Most of the senior users have either bad eye sight or can't hear very well, so you're going to have to make sure you met their needs based on that.
If they have bad eye sight, something like an ipad probably isn't going to be great for them. You might find they prefer to use say a 22-24" monitor at 1080p but with DPI setting to larger then normal and internet explorer's zoom to 150%.
The Desktop DPI can be set and left, but you'll need to show them how to change the size of the zoom on the browser as they'll use it quite often. For internet explorer it's usually just a case of enabling the status bar and showing them the 100% button to click.
 

For sound, i'd recommend a rugged set of head phones. Nothing fancy as if their hearing bad anyway, they'll probably not enjoy the bass but it'll give them the ability to hear people talking on youtube videos and the like.

 

After that, make sure they're comfortable. Dedicated computer chair is great for young people, but for the older folk, they're used to using an arm chair to watch TV. You might want to adapt a computer into the same style setting. A vesa mounted swing arm for the monitor on to the wall next to their chair might help things, along with wireless keyboard and mouse so it feels more like using the TV.

 

Laptops tend to be too fiddly with tracker pads and the screens too small, with them not having enough movement to keep the laptop balanced if it's used on the lap.

 

 

Lastly, and probably most importantly, remember to teach them the golden rule of computers....
 

4463d682735d1cb300ce7e5032c9128e3dd4a553

 



#11 spacer

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Posted 19 August 2014 - 12:16

Just give it to them:

 



#12 +techbeck

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Posted 19 August 2014 - 12:24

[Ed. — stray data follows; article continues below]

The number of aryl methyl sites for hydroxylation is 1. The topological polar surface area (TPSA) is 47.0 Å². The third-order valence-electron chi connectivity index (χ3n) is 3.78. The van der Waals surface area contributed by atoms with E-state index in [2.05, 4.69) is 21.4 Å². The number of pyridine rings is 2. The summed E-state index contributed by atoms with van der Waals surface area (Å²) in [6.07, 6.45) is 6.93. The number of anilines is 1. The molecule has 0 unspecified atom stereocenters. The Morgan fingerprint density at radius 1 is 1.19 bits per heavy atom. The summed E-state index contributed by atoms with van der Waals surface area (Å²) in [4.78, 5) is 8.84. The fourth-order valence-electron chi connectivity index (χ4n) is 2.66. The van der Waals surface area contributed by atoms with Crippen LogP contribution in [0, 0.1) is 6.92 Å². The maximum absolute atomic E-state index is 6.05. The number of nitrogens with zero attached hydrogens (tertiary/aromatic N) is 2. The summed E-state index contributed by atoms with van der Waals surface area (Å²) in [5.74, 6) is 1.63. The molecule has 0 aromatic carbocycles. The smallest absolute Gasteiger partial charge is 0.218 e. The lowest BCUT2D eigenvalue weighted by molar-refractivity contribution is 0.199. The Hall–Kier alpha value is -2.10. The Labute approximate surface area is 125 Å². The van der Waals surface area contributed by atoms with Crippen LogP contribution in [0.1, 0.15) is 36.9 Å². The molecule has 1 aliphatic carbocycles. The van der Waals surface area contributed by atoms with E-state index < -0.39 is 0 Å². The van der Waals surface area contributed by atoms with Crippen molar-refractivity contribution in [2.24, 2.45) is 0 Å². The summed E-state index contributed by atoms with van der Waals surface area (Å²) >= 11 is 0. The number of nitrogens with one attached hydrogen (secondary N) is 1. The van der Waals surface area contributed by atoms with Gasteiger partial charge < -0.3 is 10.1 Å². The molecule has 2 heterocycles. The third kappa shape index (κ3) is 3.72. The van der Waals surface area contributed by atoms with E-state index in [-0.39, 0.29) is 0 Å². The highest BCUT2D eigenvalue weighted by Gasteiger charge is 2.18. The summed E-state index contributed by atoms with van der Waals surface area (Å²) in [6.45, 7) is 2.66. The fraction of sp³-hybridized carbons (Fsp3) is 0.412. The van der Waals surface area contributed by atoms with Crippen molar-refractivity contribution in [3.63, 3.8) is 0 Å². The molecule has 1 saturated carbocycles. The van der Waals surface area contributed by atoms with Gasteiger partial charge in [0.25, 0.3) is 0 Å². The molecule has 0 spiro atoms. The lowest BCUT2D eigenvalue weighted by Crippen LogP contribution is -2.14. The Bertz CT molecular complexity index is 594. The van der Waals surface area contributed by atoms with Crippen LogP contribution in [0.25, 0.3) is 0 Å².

Depends.  This is where Chromebooks would come in handy.  No need to worry about malicious programs being installed.  No need to worry about antimalware either.  Turn it on and go. 

 

Regardless of what platform you choose, you or someone else will need to sit down with them to go over at least the basics and get them up and running.  I have found out some older people get the tech easily, while others require a lot of hand holding.  And some flat out refuse to learn any new tech.



#13 Earthworm_Jim

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Posted 19 August 2014 - 15:30

In my experience, of which I have quite a bit, the best course of action is to just accept that they'll probably never get it. If you make it easy for them they'll find a way to break that and make it hard again. It's just not intuitive to them like it is to us.

 

thats what i thought...   but my parents (65-70)  learned to use internet, and scan old-time pictures, and edit them in picasa very well and create new albums for the family to remember the past, and use office to create a book that was published and of course watch videos and read books online.

 

took a lot of time, but it is far from hopeless.   they stress out a lot at trying new things, and they hated it when firefox upgrade or picasa upgrade changes interface in any way.

 

but they learned it, because they wanted to, even when at first, i gave up teaching them...

 

 

if highly motivated, teaching them to skype, and internet, is easy.....     file management is harder, and editing photo albums is even harder, but if they want it they will learn



#14 Hum

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Posted 19 August 2014 - 23:31

No disrespect -- but I would think a senior would tend to drop a tablet.

 

And they can be awkward to type on.